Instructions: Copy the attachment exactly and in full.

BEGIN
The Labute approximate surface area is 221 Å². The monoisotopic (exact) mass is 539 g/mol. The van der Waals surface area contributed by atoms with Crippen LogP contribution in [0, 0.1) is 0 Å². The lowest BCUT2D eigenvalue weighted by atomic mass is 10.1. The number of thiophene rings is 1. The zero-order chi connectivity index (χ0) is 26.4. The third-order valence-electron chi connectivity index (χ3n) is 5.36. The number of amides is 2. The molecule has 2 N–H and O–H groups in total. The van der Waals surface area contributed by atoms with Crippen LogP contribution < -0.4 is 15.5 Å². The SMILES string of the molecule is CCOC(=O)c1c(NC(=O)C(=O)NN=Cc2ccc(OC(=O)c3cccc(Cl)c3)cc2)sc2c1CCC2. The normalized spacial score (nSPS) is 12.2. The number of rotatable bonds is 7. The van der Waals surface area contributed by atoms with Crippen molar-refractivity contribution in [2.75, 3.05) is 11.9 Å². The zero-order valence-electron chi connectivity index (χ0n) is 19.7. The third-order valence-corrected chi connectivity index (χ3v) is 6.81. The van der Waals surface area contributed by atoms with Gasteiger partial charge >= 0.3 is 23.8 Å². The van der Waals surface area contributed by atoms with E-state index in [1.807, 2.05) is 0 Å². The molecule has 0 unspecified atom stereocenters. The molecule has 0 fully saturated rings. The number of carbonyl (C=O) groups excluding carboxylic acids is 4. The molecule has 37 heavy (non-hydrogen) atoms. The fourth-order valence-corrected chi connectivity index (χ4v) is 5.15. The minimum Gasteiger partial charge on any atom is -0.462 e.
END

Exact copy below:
The Labute approximate surface area is 221 Å². The monoisotopic (exact) mass is 539 g/mol. The van der Waals surface area contributed by atoms with Crippen LogP contribution in [0, 0.1) is 0 Å². The lowest BCUT2D eigenvalue weighted by atomic mass is 10.1. The number of thiophene rings is 1. The zero-order chi connectivity index (χ0) is 26.4. The third-order valence-electron chi connectivity index (χ3n) is 5.36. The number of amides is 2. The molecule has 2 N–H and O–H groups in total. The van der Waals surface area contributed by atoms with Crippen LogP contribution < -0.4 is 15.5 Å². The SMILES string of the molecule is CCOC(=O)c1c(NC(=O)C(=O)NN=Cc2ccc(OC(=O)c3cccc(Cl)c3)cc2)sc2c1CCC2. The normalized spacial score (nSPS) is 12.2. The number of rotatable bonds is 7. The van der Waals surface area contributed by atoms with Crippen molar-refractivity contribution in [2.75, 3.05) is 11.9 Å². The zero-order valence-electron chi connectivity index (χ0n) is 19.7. The third-order valence-corrected chi connectivity index (χ3v) is 6.81. The van der Waals surface area contributed by atoms with Gasteiger partial charge >= 0.3 is 23.8 Å². The van der Waals surface area contributed by atoms with E-state index in [1.807, 2.05) is 0 Å². The molecule has 0 unspecified atom stereocenters. The molecule has 0 fully saturated rings. The number of carbonyl (C=O) groups excluding carboxylic acids is 4. The molecule has 37 heavy (non-hydrogen) atoms. The fourth-order valence-corrected chi connectivity index (χ4v) is 5.15. The minimum Gasteiger partial charge on any atom is -0.462 e.